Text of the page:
Kyliegh Curran (Doctor Sleep)
Roman Griffin Davis (Jojo Rabbit)
Lexy Kolker (Freaks)
JD McCrary (The Lion King)
Kyliegh Curran from "Doctor Sleep" is the horror nominee and a worthy choice, but I'm not voting for her. I'm voting for Roman Griffin Davis as the title character in "Jojo Rabbit." I found that an easy choice.

Now for the categories I already discussed in Star Wars at the 2021 Saturn Awards for Star Wars Day that include "Doctor Sleep," "It Chapter Two," or "The Invisible Man" as nominees.
Best Actor in a Film:
Daniel Craig (Knives Out)
Delroy Lindo (Da Five Bloods)
Ewan McGregor (Doctor Sleep)
Gary Oldman (Mank)
Aaron Paul (El Camino: A Breaking Bad Movie)
Joaquin Phoenix (Joker)
John David Washington (Tenet)
Joaquin Phoenix won the Oscar for Arthur Fleck in "Joker," so I'm voting for him. I think the rest of the Saturn electorate will as well. Their other major choices would be John David Washington in "Tenet" and Gary Oldman in "Mank" and I don't think enough of them will vote for them for either to beat Phoenix.
The horror nominee is Ewan McGregor for "Doctor Sleep." He should consider himself lucky to be nominated.
Daisy Ridley from "The Last Jedi" is competing against actresses for a wider variety of genres in the next category.
Best Actress in a Film:
Rebecca Ferguson (Doctor Sleep)
Yifei Liu (Mulan)
Elisabeth Moss (The Invisible Man)
Natalie Portman (Lucy in the Sky)
Daisy Ridley (Star Wars: Episode IX - The Rise of Skywalker)
Margot Robbie (Birds of Prey (And the Fantabulous Emancipation of One Harley Quinn))
Charlize Theron (The Old Guard)
Ridley's film will probably win, but I would be surprised if Ridley herself does. Instead, I think the Saturn electorate will vote for Margot Robbie. I probably won't. Instead, I'm thinking of casting my ballot for Elisabeth Moss in "The Invisible Man."
While Rebecca Ferguson made a compelling villain in "Doctor Sleep," I think the real contest is Moss vs. Robbie, a matchup of Critics Choice Super Awards Best Actress winners, Moss for horror movies and Robbie for superhero/comic book movies. I'm planning on voting for Moss because my wife and I are binge-watching "The Handmaid's Tale" and have been very impressed with her acting. Besides, voting for Moss will make up for all the years the Saturn Awards did not nominate her for television acting.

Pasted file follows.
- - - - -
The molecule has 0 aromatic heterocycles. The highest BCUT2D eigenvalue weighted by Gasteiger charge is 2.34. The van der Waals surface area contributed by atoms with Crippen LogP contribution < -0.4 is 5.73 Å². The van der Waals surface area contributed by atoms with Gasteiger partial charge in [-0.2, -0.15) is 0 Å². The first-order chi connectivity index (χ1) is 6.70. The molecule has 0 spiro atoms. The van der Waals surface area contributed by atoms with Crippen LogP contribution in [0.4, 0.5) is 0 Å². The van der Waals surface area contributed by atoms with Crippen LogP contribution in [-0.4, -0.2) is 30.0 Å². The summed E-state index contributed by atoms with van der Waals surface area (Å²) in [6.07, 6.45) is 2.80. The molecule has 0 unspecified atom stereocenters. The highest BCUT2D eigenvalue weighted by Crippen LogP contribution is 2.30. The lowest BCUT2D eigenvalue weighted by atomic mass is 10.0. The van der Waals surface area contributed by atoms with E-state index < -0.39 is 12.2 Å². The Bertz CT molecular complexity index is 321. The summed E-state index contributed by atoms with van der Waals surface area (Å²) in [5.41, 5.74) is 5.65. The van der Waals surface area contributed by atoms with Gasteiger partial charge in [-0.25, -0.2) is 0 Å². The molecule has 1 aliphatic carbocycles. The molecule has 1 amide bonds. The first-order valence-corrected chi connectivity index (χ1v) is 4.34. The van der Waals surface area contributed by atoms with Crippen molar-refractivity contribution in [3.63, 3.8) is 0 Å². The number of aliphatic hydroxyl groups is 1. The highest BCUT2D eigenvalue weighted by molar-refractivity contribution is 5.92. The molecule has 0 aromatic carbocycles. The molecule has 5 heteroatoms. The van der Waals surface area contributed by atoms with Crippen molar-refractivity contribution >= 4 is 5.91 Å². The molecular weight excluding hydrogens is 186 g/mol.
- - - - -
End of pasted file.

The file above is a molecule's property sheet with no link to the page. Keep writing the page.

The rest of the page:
"The Rise of Skywalker" is competing against both itself and "Tenet" in the next category.
Best Supporting Actor in a Film:
Adam Driver (Star Wars: Episode IX - The Rise of Skywalker)
Chris Evans (Knives Out)
Bill Hader (It Chapter Two)
Ian McDiarmid (Star Wars: Episode IX - The Rise of Skywalker)
Robert Pattinson (Tenet)
Donnie Yen (Mulan)
Between Adam Driver and Ian McDiarmid, I'm voting for Driver. While I suspect the Saturn electorate will as well, they could surprise me by choosing Chris Evans or Robert Pattinson.
Bill Hader from "It Chapter Two" is the horror nominee. While he's an outstanding comic actor with two Emmy Awards for acting and another for producing to his credit, I think he's outmatched in this field.
"Tenet" and "The Rise of Skywalker" are competing against each other in all but one of the remaining movie categories.
Best Film Director:
J.J. Abrams (Star Wars: Episode IX - The Rise of Skywalker)
Niki Caro (Mulan)
Mike Flanagan (Doctor Sleep)
Christopher Nolan (Tenet)
Gina Prince-Blythewood (The Old Guard)
Quentin Tarantino (Once Upon a Time... In Hollywood)
Leigh Whannell (The Invisible Man)
I'm finding deciding on my vote and what the rest of the electorate will choose difficult. I see three big-name directors on the list, J.J. Abrams, Christopher Nolan, and Quentin Tarantino, and a real up-and-comer in Leigh Whannell. The popular choice would be Abrams, while the professional choices would be Nolan or Tarantino. Right now, I'm leaning to Nolan or Whannell for my vote, while I suspect the Saturn electorate will pick either Abrams or Tarantino. By the time I blog about action and thriller films, I'll make my decision.
Again, I'm waiting until my wife and I watch "The Invisible Man" before deciding on my vote.
Best Film Screenplay:
Doctor Sleep (Mike Flanagan)
Joker (Todd Phillips, Scott Silver)
Mulan (Rick Jaffa, Amanda Silver, Lauren Hynek, Elizabeth Martin)
Once Upon a Time... In Hollywood (Quentin Tarantino)
Parasite (Bong Joon Ho, Han Jin-won)
Star Wars: Episode IX - The Rise of Skywalker (Chris Terrio, J.J. Abrams)
Tenet (Christopher Nolan)
Out of all these, I'm leaning to Bong Joon H and Han Jin-won for "Parasite" or Todd Phillips and Scott Silver for "Joker." I think the Saturn electorate would prefer "Joker," which might be enough for me to join them.